This is the second of four releases presented by the Ellwood City Historical Society concerning the “We Can Do It!”, exhibit to be held at the History Center, 310 Fifth Street, Ellwood City.
SOME GAVE ALL
It was a recognition you didn’t want but it was a solemn honor you received with great dignity. Dread accompanied your initiation, but once you were a member, nothing could dissuade you from the reverent pride in being a part of this special group. The usual notification occurred by a letter or telegram from the War Department that someone you cherished was KIA (Killed-In-Action) making you a Gold Star family. The Blue Star you proudly displayed showing that a loved one was in the military would now become a Gold Star signifying the loss of that person in service to the United States. During World War Two, 126 new families made the transition from blue to gold in the Ellwood City Area. Although the first official notification did not occur until March of 1943 when the family of Private Anthony Lobozzo was informed that he was KIA on January 30, 1943 and became the “first known local death in World War 2,” this small industrial town averaged nearly 3 sacrifices per month for the entirety of the war.
These men were former athletic stars on the local high school and college teams, or mill workers, mechanics, and delivery men. They were the sons and brothers of prominent citizens and the sons and brothers of average blue-collar families. They were officers. They were enlisted. They died on the battlefield, in enemy prison camps, or in state-side military accidents. But they were all referred to as “heroes” for their willingness to give the supreme sacrifice for their country.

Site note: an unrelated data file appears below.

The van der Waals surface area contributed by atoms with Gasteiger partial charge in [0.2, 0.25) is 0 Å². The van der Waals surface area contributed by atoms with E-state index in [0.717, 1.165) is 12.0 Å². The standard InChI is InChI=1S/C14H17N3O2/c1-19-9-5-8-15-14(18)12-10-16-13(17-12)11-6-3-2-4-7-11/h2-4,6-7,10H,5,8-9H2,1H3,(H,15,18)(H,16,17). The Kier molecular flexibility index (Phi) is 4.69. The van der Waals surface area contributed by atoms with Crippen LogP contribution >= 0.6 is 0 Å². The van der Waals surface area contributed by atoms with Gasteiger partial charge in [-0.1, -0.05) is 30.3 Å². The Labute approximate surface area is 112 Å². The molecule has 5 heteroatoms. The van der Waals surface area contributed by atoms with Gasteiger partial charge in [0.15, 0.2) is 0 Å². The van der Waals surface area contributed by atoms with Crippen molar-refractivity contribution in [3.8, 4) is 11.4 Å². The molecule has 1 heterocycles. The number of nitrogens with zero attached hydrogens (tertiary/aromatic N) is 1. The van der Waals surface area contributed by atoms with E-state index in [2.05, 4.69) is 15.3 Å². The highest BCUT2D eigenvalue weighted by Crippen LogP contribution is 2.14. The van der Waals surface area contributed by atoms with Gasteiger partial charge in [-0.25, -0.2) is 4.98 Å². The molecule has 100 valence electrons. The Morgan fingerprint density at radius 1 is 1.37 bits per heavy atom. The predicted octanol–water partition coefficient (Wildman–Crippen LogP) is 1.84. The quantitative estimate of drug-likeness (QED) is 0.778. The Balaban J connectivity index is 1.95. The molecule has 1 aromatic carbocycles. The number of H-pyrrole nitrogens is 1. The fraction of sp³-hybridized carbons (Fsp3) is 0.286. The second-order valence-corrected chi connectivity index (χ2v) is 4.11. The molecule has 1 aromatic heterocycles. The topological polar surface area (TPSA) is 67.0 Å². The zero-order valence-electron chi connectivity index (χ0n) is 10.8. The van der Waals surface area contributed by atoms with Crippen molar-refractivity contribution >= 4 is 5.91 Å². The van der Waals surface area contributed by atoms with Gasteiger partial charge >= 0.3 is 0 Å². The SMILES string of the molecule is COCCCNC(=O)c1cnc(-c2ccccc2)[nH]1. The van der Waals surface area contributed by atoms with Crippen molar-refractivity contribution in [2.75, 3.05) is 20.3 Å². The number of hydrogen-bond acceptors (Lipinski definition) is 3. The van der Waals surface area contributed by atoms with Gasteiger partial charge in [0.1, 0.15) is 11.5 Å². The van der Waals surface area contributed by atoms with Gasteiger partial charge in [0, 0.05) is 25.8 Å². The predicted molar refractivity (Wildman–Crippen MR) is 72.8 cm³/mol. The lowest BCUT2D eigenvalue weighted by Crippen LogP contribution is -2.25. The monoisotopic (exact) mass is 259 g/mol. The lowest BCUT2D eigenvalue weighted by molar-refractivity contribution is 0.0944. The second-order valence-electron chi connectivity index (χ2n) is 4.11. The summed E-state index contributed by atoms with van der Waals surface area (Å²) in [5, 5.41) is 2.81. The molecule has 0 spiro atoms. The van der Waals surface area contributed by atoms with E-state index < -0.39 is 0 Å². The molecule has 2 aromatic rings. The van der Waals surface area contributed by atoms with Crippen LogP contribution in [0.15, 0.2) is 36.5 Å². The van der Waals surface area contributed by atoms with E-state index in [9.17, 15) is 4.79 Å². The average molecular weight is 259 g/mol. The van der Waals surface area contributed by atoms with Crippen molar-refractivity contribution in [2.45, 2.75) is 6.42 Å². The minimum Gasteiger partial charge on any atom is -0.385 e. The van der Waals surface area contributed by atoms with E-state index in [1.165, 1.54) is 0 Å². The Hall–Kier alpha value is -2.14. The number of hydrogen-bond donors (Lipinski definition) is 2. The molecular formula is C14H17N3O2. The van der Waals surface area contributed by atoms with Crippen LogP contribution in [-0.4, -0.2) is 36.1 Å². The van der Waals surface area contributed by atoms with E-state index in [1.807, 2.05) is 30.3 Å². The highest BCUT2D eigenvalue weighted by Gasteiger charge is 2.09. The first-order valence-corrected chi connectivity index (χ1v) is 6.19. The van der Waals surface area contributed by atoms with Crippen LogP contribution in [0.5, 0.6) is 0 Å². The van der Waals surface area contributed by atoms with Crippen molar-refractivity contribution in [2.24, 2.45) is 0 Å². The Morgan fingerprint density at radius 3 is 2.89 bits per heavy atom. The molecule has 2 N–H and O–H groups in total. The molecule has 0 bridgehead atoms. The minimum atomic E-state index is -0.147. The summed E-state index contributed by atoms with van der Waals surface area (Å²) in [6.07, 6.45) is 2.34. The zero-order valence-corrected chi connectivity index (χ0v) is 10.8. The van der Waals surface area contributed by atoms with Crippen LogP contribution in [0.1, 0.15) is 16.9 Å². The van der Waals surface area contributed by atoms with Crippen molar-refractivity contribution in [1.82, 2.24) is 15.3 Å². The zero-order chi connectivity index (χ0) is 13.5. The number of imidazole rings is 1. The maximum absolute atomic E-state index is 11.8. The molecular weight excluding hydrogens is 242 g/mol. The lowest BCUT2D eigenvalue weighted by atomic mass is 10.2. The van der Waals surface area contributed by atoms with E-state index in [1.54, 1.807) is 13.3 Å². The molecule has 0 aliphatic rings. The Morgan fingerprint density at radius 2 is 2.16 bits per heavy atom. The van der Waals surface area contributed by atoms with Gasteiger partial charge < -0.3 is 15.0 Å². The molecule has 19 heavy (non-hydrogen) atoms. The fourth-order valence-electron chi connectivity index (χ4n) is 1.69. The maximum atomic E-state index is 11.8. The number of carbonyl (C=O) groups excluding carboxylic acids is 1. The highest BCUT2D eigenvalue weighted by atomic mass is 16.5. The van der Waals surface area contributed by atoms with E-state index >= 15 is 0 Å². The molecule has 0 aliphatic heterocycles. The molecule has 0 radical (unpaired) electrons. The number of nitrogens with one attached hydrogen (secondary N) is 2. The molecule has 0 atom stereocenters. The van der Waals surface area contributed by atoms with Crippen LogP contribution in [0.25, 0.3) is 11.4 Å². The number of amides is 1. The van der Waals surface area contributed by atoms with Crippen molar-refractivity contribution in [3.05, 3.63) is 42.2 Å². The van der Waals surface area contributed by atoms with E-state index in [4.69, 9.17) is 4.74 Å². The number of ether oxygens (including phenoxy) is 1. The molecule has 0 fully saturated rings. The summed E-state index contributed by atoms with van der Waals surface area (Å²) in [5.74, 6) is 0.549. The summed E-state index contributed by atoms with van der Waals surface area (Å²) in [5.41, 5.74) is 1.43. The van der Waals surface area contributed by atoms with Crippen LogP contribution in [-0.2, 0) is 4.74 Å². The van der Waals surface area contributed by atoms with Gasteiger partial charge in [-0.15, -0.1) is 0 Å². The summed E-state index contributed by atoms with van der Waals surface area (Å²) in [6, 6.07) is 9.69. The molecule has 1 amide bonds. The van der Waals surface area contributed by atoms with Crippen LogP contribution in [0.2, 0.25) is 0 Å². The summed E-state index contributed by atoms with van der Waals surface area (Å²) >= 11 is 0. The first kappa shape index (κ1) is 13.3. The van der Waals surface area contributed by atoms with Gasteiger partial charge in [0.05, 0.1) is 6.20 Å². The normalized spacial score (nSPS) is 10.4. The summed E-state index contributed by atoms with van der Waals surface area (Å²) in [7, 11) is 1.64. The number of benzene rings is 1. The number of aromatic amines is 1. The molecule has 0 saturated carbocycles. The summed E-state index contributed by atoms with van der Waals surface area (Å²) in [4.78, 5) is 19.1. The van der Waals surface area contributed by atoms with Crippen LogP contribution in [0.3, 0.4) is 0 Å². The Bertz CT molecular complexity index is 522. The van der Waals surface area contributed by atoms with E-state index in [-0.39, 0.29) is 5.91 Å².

It is often said that when a Soldier, Sailor, Marine, or Airman leaves for a war, they are writing a blank check to their country that essentially puts everything they have on the line. All of their fortune, all of their tomorrows, everything they hope ever to become is at risk. And often we forget that this includes the hopes, aspirations, and dreams of their families too.
One hundred and twenty-six area men, in the spring of their lifetime, had that check cashed in defense of American freedom and ideals during World War 2. They gave everything they ever hoped for to their country and left their Gold Star families with the solemn pride that they had, in the eloquent words of President Abraham Lincoln, “laid so costly a sacrifice on the altar of freedom.”
You can learn the names of these brave souls and immerse yourself in this historical era that produced such heroes in Ellwood City by visiting the Ellwood City Historical Society’s presentation of the Senator John Heinz History Center’s traveling World War II display at the Ellwood City History Center, 310 5th Street, from December 2, 2017 to January 23, 2018. The exhibit, sponsored by Erie Insurance, the Eberly Foundation, and the Institute of Museum and Library Services, may be viewed throughout this period on Tuesdays, Wednesdays, and Thursdays from noon to 4:00 p.m., Fridays noon to 6:00, and Saturdays 9:00 a.m. to 4:00 p.m.
Next week: Foundries of Freedom.
View the first publication here.